Hilton Head: Inshore surface water temperatures around Hilton Head are in the low to mid-80s, and clarity is pretty normal for this time of year. There are brown shrimp in the creeks big enough for bait, but you have to throw the net a lot to catch enough to use, while the more prolific white shrimp are not yet bait-sized.
Redfish are in a summer pattern in the Hilton Head area, and Captain Dan Fishin Coach Utley (843-368-2126) reports that the bite is pretty tide dependent. Last week with the very big high tides the fishing was not as good, whereas the week before it was better fishing the outgoing around shell bars and points when fish were out of the grass.
This week cooler morning temperatures have intersected with low water and then the incoming, and the fishing has been okay. They have caught some big reds around deep bends in the creeks that have trees, and they have also started to pick up a lot of 10-11 inch fish (which usually doesnt happened until the after the 4th).
There has been a decent bite for numbers of black drum fishing with small pieces of cut shrimp, but most of the fish have been 11-12 inches and getting keeper-sized fish has been tougher.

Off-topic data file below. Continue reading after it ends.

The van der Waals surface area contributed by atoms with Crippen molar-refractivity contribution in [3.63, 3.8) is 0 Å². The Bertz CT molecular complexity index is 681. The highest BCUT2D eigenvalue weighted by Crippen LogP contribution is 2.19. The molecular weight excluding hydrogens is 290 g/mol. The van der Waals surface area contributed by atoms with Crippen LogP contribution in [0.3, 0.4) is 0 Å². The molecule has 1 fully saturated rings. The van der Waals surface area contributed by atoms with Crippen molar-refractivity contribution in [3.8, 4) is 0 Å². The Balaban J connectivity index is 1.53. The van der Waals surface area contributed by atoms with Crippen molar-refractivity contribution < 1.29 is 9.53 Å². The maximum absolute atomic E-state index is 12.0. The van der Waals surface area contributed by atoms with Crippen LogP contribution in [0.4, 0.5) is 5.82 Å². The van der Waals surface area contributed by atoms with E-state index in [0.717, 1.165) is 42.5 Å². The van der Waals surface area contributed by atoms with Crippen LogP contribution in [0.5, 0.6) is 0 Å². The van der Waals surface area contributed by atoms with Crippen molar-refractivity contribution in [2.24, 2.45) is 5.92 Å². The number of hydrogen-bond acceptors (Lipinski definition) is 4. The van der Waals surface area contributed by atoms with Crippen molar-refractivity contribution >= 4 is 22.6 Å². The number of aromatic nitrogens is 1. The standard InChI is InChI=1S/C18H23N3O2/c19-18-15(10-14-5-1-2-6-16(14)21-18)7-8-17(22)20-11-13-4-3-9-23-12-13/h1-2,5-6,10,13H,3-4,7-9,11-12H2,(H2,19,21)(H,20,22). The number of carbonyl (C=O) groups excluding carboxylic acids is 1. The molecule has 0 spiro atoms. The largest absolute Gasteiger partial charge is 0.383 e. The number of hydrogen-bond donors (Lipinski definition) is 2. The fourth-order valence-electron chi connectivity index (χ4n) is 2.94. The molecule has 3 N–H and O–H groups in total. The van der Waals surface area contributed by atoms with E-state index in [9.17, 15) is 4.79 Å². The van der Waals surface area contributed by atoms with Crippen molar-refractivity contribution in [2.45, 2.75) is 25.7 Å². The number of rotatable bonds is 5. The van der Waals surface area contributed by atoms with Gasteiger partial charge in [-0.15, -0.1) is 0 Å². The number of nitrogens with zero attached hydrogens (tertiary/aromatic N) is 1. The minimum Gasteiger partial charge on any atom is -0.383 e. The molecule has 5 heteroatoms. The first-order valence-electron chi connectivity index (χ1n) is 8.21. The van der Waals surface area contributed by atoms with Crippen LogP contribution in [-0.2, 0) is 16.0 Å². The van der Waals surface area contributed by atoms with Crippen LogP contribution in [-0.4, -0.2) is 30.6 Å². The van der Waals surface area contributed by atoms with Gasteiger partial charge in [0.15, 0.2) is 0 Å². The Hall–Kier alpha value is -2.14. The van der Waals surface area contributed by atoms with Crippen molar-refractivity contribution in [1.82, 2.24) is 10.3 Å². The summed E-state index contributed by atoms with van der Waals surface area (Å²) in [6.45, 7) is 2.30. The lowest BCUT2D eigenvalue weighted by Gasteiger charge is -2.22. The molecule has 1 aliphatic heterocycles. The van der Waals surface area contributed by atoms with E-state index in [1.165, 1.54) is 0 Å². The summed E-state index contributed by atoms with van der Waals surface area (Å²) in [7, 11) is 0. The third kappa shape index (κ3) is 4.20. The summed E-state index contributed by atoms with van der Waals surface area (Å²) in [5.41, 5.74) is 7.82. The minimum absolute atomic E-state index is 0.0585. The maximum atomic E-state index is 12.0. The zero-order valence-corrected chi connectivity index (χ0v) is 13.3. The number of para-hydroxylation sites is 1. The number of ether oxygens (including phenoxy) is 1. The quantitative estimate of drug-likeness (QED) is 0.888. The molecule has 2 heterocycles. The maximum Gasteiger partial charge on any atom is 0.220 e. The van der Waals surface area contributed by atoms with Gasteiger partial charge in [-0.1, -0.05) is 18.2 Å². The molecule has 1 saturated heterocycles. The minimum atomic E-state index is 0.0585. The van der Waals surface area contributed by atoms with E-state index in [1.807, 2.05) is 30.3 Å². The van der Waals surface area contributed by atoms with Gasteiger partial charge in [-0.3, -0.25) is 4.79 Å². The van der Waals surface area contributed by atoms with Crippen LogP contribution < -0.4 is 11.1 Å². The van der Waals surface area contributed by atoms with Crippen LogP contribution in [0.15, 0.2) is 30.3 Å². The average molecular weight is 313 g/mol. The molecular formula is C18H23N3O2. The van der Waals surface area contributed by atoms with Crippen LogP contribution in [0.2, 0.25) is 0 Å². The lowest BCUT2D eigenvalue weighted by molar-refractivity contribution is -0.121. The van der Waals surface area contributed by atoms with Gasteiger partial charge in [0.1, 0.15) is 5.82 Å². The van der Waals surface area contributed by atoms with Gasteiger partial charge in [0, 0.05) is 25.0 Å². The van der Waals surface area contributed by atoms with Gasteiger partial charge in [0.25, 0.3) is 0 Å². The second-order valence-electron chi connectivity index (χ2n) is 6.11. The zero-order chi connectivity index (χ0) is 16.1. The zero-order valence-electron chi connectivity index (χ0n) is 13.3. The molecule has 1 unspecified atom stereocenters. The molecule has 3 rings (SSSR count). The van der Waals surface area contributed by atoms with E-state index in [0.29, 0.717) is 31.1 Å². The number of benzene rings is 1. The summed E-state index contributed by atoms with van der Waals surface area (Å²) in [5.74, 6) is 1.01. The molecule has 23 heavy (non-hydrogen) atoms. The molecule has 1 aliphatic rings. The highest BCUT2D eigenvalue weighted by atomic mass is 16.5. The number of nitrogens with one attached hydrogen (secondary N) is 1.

On the incoming tide Coachs boat has caught the occasional trout on mud minnows fished under a floating cork, and the same is true of flounder on the same bait. Anglers are reminded that the SCDNR is strongly encouraging catch and release of all spotted seatrout through the end of September.
The cobia bite (see the Beaufort report) has been better inshore than out at the Betsy Ross, and some early tarpon have been jumped at the mouths of the sounds. Menhaden schools have started to arrive on the flats in front of Pinckney and in the Chechessee. Coach has not seen ladyfish yet.